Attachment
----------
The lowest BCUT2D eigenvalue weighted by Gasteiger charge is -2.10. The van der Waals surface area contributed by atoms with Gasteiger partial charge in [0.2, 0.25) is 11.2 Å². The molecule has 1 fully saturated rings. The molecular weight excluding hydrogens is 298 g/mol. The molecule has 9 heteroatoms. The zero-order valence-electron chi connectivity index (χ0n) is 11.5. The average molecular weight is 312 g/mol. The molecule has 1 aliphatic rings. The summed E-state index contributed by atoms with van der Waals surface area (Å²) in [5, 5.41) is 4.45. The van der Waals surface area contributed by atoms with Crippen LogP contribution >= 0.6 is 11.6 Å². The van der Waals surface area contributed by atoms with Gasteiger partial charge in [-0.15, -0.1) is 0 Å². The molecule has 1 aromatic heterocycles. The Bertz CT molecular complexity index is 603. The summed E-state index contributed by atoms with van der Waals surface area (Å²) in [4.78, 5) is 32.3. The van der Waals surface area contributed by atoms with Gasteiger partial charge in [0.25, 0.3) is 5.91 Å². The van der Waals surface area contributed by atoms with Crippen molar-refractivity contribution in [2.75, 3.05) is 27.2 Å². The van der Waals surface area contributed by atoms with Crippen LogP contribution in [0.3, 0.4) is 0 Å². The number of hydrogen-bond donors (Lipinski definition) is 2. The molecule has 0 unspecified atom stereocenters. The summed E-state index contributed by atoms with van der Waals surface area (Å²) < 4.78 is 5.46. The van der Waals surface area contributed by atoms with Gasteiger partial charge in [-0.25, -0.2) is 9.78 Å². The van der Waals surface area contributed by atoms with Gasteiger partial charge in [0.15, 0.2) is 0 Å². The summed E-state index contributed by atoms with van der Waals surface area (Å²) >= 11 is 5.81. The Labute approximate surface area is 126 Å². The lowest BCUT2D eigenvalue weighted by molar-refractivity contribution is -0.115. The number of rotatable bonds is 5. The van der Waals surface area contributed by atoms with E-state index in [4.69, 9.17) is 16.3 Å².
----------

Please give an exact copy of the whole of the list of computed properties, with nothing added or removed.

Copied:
The lowest BCUT2D eigenvalue weighted by Gasteiger charge is -2.10. The van der Waals surface area contributed by atoms with Gasteiger partial charge in [0.2, 0.25) is 11.2 Å². The molecule has 1 fully saturated rings. The molecular weight excluding hydrogens is 298 g/mol. The molecule has 9 heteroatoms. The zero-order valence-electron chi connectivity index (χ0n) is 11.5. The average molecular weight is 312 g/mol. The molecule has 1 aliphatic rings. The summed E-state index contributed by atoms with van der Waals surface area (Å²) in [5, 5.41) is 4.45. The van der Waals surface area contributed by atoms with Crippen LogP contribution >= 0.6 is 11.6 Å². The van der Waals surface area contributed by atoms with Gasteiger partial charge in [-0.15, -0.1) is 0 Å². The molecule has 1 aromatic heterocycles. The Bertz CT molecular complexity index is 603. The summed E-state index contributed by atoms with van der Waals surface area (Å²) in [4.78, 5) is 32.3. The van der Waals surface area contributed by atoms with Gasteiger partial charge in [0.25, 0.3) is 5.91 Å². The van der Waals surface area contributed by atoms with Crippen molar-refractivity contribution in [2.75, 3.05) is 27.2 Å². The van der Waals surface area contributed by atoms with Crippen LogP contribution in [0.3, 0.4) is 0 Å². The number of hydrogen-bond donors (Lipinski definition) is 2. The molecule has 0 unspecified atom stereocenters. The summed E-state index contributed by atoms with van der Waals surface area (Å²) < 4.78 is 5.46. The van der Waals surface area contributed by atoms with Gasteiger partial charge in [-0.25, -0.2) is 9.78 Å². The van der Waals surface area contributed by atoms with Gasteiger partial charge in [0.15, 0.2) is 0 Å². The summed E-state index contributed by atoms with van der Waals surface area (Å²) >= 11 is 5.81. The Labute approximate surface area is 126 Å². The lowest BCUT2D eigenvalue weighted by molar-refractivity contribution is -0.115. The number of rotatable bonds is 5. The van der Waals surface area contributed by atoms with E-state index in [4.69, 9.17) is 16.3 Å².